Western policy makers maintain that the conflict in the Balkans is "age old." Yet contiguous ethnic and religious groups throughout the world have old antagonisms. Armed conflict between Serbs and Croats is confined largely to this century. The conflict between Serbs and Slavic Muslims dates back to the Ottoman conquest of the Balkans in the fourteenth and fifteenth centuries. However, the development of the Kosovo story in which Slavic Muslims and Serbs are ancient and fated enemies is more recent; it was constructed by nationalist Serbs in the nineteenth century and projected back to the battle of Kosovo in 1389, and then back further, even to the very creation of the universe. It is this rather recent national mythology which was revived in the late 1980s in Yugoslavia.
Until the nineteenth century, the battle of Kosovo was not the central theme of Serbian epic. Rather than Prince Lazar, the main Serbian epic hero was Marko Kraljevic, a Serb vassal of the Ottomans. Because he fought both for and against his masters in Istanbul, Prince Marko has served as a figure of mediation between the Serbian Orthodox and Ottoman worlds. In the epic literature, Marko stands in contrast to the polarizing figures identified with the battle of Kosovo as it was configured by nineteenth-century Serbian nationalists.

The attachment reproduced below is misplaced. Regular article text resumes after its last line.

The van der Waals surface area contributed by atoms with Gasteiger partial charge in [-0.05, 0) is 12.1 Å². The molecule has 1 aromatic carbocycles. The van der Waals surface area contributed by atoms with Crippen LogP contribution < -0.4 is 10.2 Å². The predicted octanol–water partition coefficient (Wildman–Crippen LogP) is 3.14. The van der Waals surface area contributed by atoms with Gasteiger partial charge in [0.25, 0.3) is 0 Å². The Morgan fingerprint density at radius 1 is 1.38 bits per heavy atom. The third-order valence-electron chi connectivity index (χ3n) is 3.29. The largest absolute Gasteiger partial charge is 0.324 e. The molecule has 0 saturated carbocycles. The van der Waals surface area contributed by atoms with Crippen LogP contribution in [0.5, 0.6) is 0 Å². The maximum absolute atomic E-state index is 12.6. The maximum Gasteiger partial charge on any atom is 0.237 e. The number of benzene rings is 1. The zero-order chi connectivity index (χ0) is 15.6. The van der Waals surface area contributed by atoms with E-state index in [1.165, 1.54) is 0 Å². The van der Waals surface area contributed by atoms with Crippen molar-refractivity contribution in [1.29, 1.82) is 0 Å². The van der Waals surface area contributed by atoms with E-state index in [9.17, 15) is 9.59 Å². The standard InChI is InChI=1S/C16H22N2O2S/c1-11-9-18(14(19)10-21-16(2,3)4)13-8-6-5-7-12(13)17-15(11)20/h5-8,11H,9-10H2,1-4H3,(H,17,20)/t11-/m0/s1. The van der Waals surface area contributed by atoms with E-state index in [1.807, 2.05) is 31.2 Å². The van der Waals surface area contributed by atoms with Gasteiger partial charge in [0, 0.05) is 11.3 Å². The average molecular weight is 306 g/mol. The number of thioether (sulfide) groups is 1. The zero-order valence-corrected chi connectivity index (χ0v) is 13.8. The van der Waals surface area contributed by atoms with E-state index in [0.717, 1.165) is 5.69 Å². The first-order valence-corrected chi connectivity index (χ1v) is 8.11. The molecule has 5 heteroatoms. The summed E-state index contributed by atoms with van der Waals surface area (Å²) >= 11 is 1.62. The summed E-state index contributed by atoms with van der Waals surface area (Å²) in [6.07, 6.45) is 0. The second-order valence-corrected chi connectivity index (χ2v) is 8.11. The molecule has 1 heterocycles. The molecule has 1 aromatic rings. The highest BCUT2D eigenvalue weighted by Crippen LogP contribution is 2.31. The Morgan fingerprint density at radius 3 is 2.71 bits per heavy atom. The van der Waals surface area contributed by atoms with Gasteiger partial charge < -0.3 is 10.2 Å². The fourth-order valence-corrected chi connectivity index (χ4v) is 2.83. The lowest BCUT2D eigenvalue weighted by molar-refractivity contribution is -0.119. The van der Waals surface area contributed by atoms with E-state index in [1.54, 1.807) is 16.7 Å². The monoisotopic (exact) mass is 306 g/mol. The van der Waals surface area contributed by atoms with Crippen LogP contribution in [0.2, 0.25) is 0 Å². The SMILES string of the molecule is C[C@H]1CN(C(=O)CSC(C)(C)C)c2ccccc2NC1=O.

The reconstruction of Serbian mythology took place during the Serb revolt against Ottoman occupation and under the influence of the German romantic nationalism of Johann Gottfried Herder. The key figure in the Serb romantic literary movement was Vuk Karadzic (1787-1864), viewed by many Serbs as the founder of modern Serbian literary consciousness. Karadzic set
out to produce a Serb collection of folk literature that would rival collections such as Herder's Stimmen der Völker (Folk Voices) . He collected popular songs and epics and published them in a four-volume set that became, for Serb nationalists, the canonical source and voice of the "national spirit." Karadzic succeeded in forming a linguistic canon based upon certain dialects, which he deemed linguistically and ethnically pure of foreign contamination. In his view, all speakers of the South Slavic dialects, whether Catholic, Muslim, or Orthodox, were considered Serbs; Serb nationality was a function of the language. For Vuk Karadzic and many of his admirers down to the present day, Serbia exists wherever the Serbian language (what was later called Serbo-Croatian) is spoken.